World War III has left the world ravaged by nuclear radiation. A lucky few escaped to the Alaskan wilderness. They’ve survived for the last thirty years by living off the land, being one with nature, and hiding from whoever else might still be out there.
At least, this is what Juneau has been told her entire life.
When Juneau returns from a hunting trip to discover that everyone in her clan has vanished, she sets off to find them. Leaving the boundaries of their land for the very first time, she learns something horrifying: There never was a war. Cities were never destroyed. The world is intact. Everything was a lie.
Now Juneau is adrift in a modern-day world she never knew existed. But while she’s trying to find a way to rescue her friends and family, someone else is looking for her. Someone who knows the extraordinary truth about the secrets of her past.
This story was not at all what I expected, something completely different and therefore a lot of fun to read. It definitely has its flaws, but just like her first series about the Revenants, it was easy for me to ignore these and just enjoy the story. Overall this story came as quite a surprise to me because I expected a different kind of atmosphere but recognized Amy’s style that made me love her first series too. It is not an action packed story but an interesting adventure, a thrilling road trip that I couldn’t put down before I reached the end.
Starting this book, you have no idea what you’re going to get. And I’m not going to say anything about what this book really is about because it came as quite a surprise to me and I think everyone else should go into this book without knowing and experience the same. There is something about Juneau and her clan, why they pretend to live this life after a third world war that I liked a lot and made this an interesting read.
What mostly kept me reading was the mystery about her clan, why they would disappear like that or get kidnapped. Even though we learn about some clues pretty early it’s still rather fuzzy and there is a lot more to find out.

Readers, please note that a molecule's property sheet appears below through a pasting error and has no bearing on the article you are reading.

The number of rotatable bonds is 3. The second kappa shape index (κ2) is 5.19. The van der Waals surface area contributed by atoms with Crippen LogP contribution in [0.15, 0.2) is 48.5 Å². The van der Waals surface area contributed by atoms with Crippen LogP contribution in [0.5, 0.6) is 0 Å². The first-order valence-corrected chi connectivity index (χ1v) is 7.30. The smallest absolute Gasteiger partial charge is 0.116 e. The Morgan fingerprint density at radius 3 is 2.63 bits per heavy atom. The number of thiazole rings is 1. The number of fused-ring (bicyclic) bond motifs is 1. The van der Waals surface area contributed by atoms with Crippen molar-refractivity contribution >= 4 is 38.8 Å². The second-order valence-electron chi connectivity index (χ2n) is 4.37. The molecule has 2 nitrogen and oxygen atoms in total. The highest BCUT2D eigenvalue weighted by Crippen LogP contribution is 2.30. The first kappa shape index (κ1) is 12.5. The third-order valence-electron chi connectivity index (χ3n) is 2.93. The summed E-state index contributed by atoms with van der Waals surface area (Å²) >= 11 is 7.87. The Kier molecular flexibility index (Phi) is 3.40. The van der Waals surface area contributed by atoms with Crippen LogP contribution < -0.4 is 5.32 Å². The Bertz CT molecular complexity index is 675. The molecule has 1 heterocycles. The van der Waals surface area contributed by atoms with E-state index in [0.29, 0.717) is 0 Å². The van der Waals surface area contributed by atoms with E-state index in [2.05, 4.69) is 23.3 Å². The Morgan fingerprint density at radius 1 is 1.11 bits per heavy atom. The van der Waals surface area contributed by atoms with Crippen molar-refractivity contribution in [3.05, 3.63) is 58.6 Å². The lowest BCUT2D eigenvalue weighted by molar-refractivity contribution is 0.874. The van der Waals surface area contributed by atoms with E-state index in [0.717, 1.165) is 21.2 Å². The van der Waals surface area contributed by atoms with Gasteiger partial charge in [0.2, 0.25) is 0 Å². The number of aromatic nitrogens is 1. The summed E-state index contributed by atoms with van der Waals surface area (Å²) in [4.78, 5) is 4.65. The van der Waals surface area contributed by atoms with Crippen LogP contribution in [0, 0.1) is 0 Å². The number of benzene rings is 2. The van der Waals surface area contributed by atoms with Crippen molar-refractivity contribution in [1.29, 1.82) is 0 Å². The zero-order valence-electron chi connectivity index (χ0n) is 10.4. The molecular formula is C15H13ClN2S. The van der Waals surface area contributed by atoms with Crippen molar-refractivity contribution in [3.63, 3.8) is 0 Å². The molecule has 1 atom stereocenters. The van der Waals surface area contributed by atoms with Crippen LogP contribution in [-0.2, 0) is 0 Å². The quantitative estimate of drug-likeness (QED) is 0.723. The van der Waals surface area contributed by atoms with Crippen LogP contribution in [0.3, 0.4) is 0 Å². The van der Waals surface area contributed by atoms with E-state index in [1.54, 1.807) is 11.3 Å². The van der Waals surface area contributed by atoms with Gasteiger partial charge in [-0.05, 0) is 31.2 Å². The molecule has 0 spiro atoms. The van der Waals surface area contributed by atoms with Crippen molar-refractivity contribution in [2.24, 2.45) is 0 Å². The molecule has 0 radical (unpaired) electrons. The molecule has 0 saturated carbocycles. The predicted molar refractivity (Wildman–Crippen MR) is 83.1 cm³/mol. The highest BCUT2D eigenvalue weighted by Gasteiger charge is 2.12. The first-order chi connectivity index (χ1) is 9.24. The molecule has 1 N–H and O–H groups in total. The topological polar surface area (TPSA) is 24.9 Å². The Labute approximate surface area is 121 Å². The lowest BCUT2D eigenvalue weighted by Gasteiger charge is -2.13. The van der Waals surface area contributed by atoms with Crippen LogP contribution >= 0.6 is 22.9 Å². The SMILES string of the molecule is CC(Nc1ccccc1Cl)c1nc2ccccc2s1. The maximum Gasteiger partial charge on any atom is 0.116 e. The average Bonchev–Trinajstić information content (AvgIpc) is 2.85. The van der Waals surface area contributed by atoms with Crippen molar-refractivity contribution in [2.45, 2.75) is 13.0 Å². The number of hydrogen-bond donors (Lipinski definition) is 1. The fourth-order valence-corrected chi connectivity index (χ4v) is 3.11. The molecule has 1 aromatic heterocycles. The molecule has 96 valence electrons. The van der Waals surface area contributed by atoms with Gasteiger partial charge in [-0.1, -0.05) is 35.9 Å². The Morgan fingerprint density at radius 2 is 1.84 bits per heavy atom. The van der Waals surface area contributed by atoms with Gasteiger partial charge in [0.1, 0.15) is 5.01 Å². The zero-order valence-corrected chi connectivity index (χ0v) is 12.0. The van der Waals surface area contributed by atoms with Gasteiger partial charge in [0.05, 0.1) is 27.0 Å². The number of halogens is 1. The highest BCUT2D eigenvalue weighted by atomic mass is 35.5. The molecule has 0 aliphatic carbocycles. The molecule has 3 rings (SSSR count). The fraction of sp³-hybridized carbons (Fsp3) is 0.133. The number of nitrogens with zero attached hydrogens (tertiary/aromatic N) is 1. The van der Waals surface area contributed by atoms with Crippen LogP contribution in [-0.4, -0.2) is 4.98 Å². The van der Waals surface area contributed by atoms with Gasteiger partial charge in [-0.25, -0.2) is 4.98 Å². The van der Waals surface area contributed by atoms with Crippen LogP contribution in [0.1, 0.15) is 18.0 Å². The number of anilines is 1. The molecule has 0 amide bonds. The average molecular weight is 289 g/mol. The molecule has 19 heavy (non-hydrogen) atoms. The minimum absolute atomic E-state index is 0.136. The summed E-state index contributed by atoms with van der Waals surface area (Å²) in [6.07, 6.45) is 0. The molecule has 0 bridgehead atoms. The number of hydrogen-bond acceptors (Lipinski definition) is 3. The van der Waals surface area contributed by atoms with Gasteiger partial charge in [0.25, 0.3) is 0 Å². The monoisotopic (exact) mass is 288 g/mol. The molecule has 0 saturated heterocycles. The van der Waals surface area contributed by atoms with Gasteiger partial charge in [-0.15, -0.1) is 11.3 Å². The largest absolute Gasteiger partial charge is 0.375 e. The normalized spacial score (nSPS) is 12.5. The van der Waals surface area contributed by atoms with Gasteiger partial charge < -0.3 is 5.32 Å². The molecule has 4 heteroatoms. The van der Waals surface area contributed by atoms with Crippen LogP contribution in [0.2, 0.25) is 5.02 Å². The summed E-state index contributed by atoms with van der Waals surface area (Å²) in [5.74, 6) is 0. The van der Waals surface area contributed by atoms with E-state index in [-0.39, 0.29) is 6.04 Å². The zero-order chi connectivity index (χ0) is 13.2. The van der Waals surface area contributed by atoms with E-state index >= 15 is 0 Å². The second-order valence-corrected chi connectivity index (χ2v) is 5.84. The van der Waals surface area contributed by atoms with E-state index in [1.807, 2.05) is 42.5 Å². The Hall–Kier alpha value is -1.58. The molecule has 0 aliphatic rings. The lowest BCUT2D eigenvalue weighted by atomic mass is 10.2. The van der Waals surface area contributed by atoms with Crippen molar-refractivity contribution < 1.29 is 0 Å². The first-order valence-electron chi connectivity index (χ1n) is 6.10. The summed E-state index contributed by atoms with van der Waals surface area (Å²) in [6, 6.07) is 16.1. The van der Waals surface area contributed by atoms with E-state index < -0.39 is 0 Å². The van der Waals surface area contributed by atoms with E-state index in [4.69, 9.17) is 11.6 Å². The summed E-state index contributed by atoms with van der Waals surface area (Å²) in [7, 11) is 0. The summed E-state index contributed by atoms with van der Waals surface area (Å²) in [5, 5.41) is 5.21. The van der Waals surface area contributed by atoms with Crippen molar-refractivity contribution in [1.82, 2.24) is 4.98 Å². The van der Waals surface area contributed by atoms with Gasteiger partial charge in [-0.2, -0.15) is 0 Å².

What I liked a lot is that we do not only read from Juneau’s POV but also from someone else who lives a normal life. Reading from Juneau on the one hand who lived all her life in the wilderness thinking WWIII happened and on the other hand from someone living a wealthy life in the city, gives an interesting view on these events. It was also interesting to see these too meet and them getting to learn about each other’s lives.
Having multiple POVs in this case is also a good way to give us clues about what happened to Juneau’s clan, some that she has no way of finding out herself.
I loved that this story mostly is about a road trip. Juneau wants to find her clan and has to follow clues to get there. With her being used to wilderness this is more camping than staying in hotels. She and her companion also don’t get along most times and with certain facts about Juneau’s clan she sometimes appears rather crazy talking about those, which leads to a lot of arguments.
With two different groups of people wanting to get her this is not your usual road trip but comes with a lot of ups and downs and makes a thrilling ride that ends in a way that makes you crave the next book.
Juneau is suddenly confronted with a completely new world and has to adapt. People around her have to get used to her unusual lifestyle. I enjoyed reading about these characters and seeing slow progress in adapting and getting used to each other. It was fun seeing Juneau being confronted with all these different things the elders didn’t teach her, especially all the technology. She still wasn’t completely clueless though and I was glad that she wasn’t this frightened little girl, the damsel in distress.
When it comes to Juneau but also one of the secondary characters, the character development is well done, a progress I enjoyed reading about.
The only thing that made me not give this book a 5 star rating is that everything in this story was just too easy and there were too many fortunate coincidences. In some ways Juneau was prepared too much for this. In my opinion it would have made an even more interesting story if she didn’t adapt so easily, if she weren’t provided with certain things to help her. This way it felt like the elders new this would happen and could have prevented it in the first place.
If you liked Amy Plum’s first series you will probably enjoy this as well. These characters might not be as charming as Vincent & Co are, but they are interesting, have depth and it didn’t take long for me to care about them. After the End is a fun and thrilling road trip that has some surprises and a big mystery in store and I can’t wait to read the next book in the series to get more clues about what is going on.